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Phys. Rev. X (1)

K.-K. Park, Y.-W. Cho, Y.-T. Chough, and Y.-H. Kim, “Experimental Demonstration of Quantum Stationary Light Pulses in an Atomic Ensemble,” Phys. Rev. X 8(2), 021016 (2018).
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Quantum Sci. Technol. (1)

G. T. Campbell, Y.-W. Cho, J. Su, J. Everett, N. Robins, P. K. Lam, and B. C. Buchler, “Direct imaging of slow, stored and stationary EIT polaritons,” Quantum Sci. Technol. 2(3), 034010 (2017).
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Rep. Prog. Phys. (1)

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Science (1)

R. F. Cregan, B. J. Mangan, J. C. Knight, T. A. Birks, P. S. J. Russell, P. J. Roberts, and D. C. Allan, “Single-Mode Photonic Band Gap Guidance of Light in Air,” Science 285(5433), 1537–1539 (1999).
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M. A. Nielsen and I. L. Chuang, Quantum computation and quantum information (Cambridge University, 2001).

D. V. Strekalov and G. Leuchs, Nonlinear Interactions and Non-classical Light (Springer, Cham, 2019), pp. 51–101.

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Figures (6)

Fig. 1.
Fig. 1. (a) Schematic experimental setup for measuring the birefringence properties of a HCPBGF. PBS: polarizing beam splitter; GTP: Glan-Thompson polarizer; HWP: half-wave plate; BS: beam splitter. (b) Scanning electron image of the central region of our HCPBGF. The fiber core has an aspect ratio of about 0.8:1. The orientation of the optical axis $\beta$ (blue) can differ from the main axis of the elliptical core (red). (c) Measured DOP (red) and output polarization direction $\theta ^{'}$ (blue) after the HCPBGF (symbols) as a function of linear input polarization direction $\theta$ for a wavelength of 780 nm. The black lines are simulations based on Eq. (1) and Eq. (2). (d) Calculated DOP (red) as a function of fiber length $l$ and absolute rotation of the input polarization (blue) using the same parameters as in (c). For a length of $l\leq 3.5\,\textrm {cm}$ and an input angle $\theta =\beta$ the polarization can be maintained sufficiently well, if we assume $\textrm {DOP} \geq 0.99$ and $\Delta \theta \leq 0.035$.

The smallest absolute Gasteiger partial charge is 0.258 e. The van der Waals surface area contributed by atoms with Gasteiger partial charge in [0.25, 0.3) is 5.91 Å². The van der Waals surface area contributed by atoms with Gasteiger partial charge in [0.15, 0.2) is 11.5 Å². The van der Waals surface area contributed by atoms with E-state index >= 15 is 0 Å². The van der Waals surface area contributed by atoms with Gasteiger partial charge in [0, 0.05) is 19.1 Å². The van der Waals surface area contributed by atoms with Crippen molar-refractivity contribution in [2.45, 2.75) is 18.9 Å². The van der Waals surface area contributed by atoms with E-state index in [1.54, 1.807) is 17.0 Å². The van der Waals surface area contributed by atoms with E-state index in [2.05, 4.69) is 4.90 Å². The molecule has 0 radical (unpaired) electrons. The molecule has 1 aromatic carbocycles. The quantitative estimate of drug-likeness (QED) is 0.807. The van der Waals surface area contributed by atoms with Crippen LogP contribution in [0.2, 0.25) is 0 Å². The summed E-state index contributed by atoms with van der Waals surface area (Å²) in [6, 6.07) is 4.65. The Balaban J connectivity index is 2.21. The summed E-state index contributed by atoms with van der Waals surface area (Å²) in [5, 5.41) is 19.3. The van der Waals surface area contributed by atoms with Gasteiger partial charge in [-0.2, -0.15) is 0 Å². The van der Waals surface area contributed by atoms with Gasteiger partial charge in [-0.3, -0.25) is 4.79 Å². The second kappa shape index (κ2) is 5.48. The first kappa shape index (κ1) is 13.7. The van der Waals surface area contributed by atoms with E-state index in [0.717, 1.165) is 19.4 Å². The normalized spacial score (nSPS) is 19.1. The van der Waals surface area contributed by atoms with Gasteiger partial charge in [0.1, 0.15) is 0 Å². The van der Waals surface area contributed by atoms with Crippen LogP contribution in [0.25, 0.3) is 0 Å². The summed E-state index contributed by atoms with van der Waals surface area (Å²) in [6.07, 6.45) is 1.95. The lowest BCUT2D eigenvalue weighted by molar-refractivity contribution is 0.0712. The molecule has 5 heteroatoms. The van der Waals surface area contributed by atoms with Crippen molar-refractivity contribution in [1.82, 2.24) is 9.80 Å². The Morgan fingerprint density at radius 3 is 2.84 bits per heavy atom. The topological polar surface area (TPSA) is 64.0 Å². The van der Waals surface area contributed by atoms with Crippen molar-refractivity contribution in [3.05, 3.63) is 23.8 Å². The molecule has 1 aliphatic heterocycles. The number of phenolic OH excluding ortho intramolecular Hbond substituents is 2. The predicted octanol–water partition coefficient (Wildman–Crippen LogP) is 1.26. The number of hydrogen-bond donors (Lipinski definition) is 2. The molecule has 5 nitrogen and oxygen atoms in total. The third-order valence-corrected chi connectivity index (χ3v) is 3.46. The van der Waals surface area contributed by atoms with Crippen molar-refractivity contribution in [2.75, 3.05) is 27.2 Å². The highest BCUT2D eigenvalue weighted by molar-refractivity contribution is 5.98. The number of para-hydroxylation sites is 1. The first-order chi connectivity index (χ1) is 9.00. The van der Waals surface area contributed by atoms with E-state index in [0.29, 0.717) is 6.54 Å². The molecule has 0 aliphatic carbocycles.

Fig. 2.
Fig. 2. (a) Simplified experimental setup. PBS: polarizing beam splitter, DM: dichroic mirror, SPCM: single-photon counting module. (b) Level scheme for EIT-based LSR and SLPs. $|1,2\rangle = 5^{2}S_{1/2},\, F=1,2$, and $|3\rangle = 5^{2}P_{1/2},\, F^{'}=1$.
Fig. 3.
Fig. 3. Demonstration of LSR down to the single-photon level. Measured normalized transmission (bars) through the HCPBGF vs. time for input pulses (black) containing $\bar {n}=17(3)$ photons, slow light (SL) (gray), and LSR for $\tau _{LSR}=200~$ns (blue) and $\tau _{LSR}=500~$ns (red). The light blue and red bars correspond to $\bar {n}=1.1(2)$ photons per input probe pulse as seen by the atoms. The solid colored lines are Gaussian least-squares fits to the corresponding experimental data. The dashed colored lines schematically show the corresponding timing of $\Omega _c^{+}(t)$. All experimental data are scaled with respect to the fit amplitude of the input pulse. The parameters are: $\Omega _c=3.6(2)\Gamma$, $d_{opt}=109(10)$, $\Delta \omega _{EIT}=1.2\Gamma$.
Fig. 4.
Fig. 4. (a) Study of SLPs inside a fiber. We show the measured normalized transmission (bars) through the HCPBGF vs. time. The Gaussian input pulse [black; scaled down by a factor of 0.2 in (a)] is measured without atoms inside the HCPBGF. All experimental data is scaled with respect to the fit amplitude of the input pulse. SL (gray) with a modulated $\Omega _c^{+}$ (gray dashed); SLP (blue) for $\Omega _c^{+}$ (blue dashed) and $\Omega _c^{-}$ (blue dotted) slightly unbalanced during $\tau _{SLP}$; backward propagating quasi-SLP (magenta) for $\Omega _c^{+}$ (magenta dashed) and $\Omega _c^{-}$ (magenta dotted) strongly unbalanced during $\tau _{SLP}$. (b) SLP retrieval efficiency $\eta _{SLP}$ vs. the ratio $\Omega _c^{-} / \Omega _c^{+}$ during the SLP period. The vertical dashed line marks the case of perfectly balanced forward and backward control Rabi frequencies. (c) Wavevector diagram showing the phase-mismatch $\Delta k = 2\pi \cdot 6.835~\textrm {GHz/c}$ for forward light storage, $\Delta k = 0$ for forward readout, and $\Delta k = 2\times 2\pi \cdot 6.835~\textrm {GHz/c}$ for backward readout. $k_{p,c}^{\pm }$ are the wavevectors of the probe and control fields in the forward $(+)$ and backward $(-)$ directions. The parameters are: $d_{opt}\sim 80(5)$, $\Omega _c^{+}=3.5(2)\Gamma$ (gray, blue, magenta dashed), $\Omega _c^{-}=[2.3(2); 3.5(2)]\Gamma$ [(blue; magenta) dotted], $\Delta _p^{+}=\Delta _c^{+}=0$, $\Delta _c^{-}=+2.5\Gamma$, $\tau _{SLP}=500$ ns. Note that the Rabi frequencies given correspond to maximum values of the dashed and dotted curves, respectively.